I understand that I need to be more courageous in order to show up more confidently, but it can be really hard to put this into practice at a law firm. How can I get over my fear of not knowing enough and not being absolutely sure of my advice to clients — especially when I’m with a senior partner who has more experience?
I recently conducted a 360 degree feedback interview for a Counsel I was coaching. A recurring theme was that she was “one of the smartest people in the firm” but needed to “appear more confident” in meetings and calls when giving advice. One of the most helpful observations came from the senior partner, who noted that the most important thing she could work on is learning how to say “I don’t know” with confidence.
Four Ways to Say “I Don’t Know” With Confidence
1. Set a clear bottom line
The easiest path to courage is to set a clear bottom line.The fact is that no one knows everything — not even the most senior members of your firm. So first, remember that your job is not to know everything off the top of your head (or worse yet, to guess blindly). Your job is to know how to find the right answer.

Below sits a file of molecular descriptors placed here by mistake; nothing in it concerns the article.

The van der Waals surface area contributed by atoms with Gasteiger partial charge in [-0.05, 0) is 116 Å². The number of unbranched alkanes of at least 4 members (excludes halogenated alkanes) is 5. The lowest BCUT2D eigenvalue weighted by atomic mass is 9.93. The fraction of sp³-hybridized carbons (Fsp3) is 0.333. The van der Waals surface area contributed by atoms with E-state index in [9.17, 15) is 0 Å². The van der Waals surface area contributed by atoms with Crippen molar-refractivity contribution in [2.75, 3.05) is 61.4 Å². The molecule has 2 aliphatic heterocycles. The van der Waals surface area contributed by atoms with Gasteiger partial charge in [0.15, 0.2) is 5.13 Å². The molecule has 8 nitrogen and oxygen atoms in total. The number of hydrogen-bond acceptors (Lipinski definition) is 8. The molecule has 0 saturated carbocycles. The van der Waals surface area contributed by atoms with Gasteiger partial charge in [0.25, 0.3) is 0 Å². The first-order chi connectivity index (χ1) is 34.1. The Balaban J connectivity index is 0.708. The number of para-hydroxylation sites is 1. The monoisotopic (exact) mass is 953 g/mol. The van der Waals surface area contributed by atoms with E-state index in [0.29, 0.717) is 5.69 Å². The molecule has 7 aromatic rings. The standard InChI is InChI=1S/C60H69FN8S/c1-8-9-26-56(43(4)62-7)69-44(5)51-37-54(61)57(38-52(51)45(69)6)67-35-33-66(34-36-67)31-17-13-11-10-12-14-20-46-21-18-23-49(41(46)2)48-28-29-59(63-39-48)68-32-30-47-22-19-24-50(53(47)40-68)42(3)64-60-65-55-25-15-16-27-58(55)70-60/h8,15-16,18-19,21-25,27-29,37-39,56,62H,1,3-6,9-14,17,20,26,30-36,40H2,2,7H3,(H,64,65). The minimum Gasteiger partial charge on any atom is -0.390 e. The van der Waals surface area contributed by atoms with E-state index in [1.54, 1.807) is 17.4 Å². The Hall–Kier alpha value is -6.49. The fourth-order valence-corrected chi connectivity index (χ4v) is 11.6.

2. Have a few “go to” phrases
Next, remember that we all have moments where we don’t have the answer. The solution is not to try to plan answers for every single contingency — that’s impossible! Instead, I highly recommend having a few “go to” phrases that convey “I don’t know” with confidence, such as:
- “That’s a great question/idea. Let me give it some thought and get right back to you.”
- “I have some initial thoughts but I’d like to check into a couple of things — may I call you back in X minutes?”
- “My colleague Jane is our firm’s expert in X — I think her insights could be extremely valuable.
- I’ll speak with her after our call and get back to you. In the meantime, have you considered Y and Z?” (pivot to your ideas/areas of expertise.)
3. Check your body language and tone
Finally, remember to deliver your advice clearly, concisely, and directly; confidence is primarily conveyed in HOW you speak. Be mindful of your body language (even if you’re on the phone!) and tone. Eliminate minimizing phrases like “Ummm,” “I’m not sure” or “it could be A or maybe it’s B,” etc. It’s fine to provide choices or include caveats — but be clear. “I see three options. I believe number 3 is the best, and I’d like to hear your thoughts.”
4. Say no to equivocating
Above all, do not equivocate. Equivocating produces the worst outcome – you have exposed yourself by giving advice AND your insecurity will make your partner and/or client feel insecure — eroding their longer-term trust in you.
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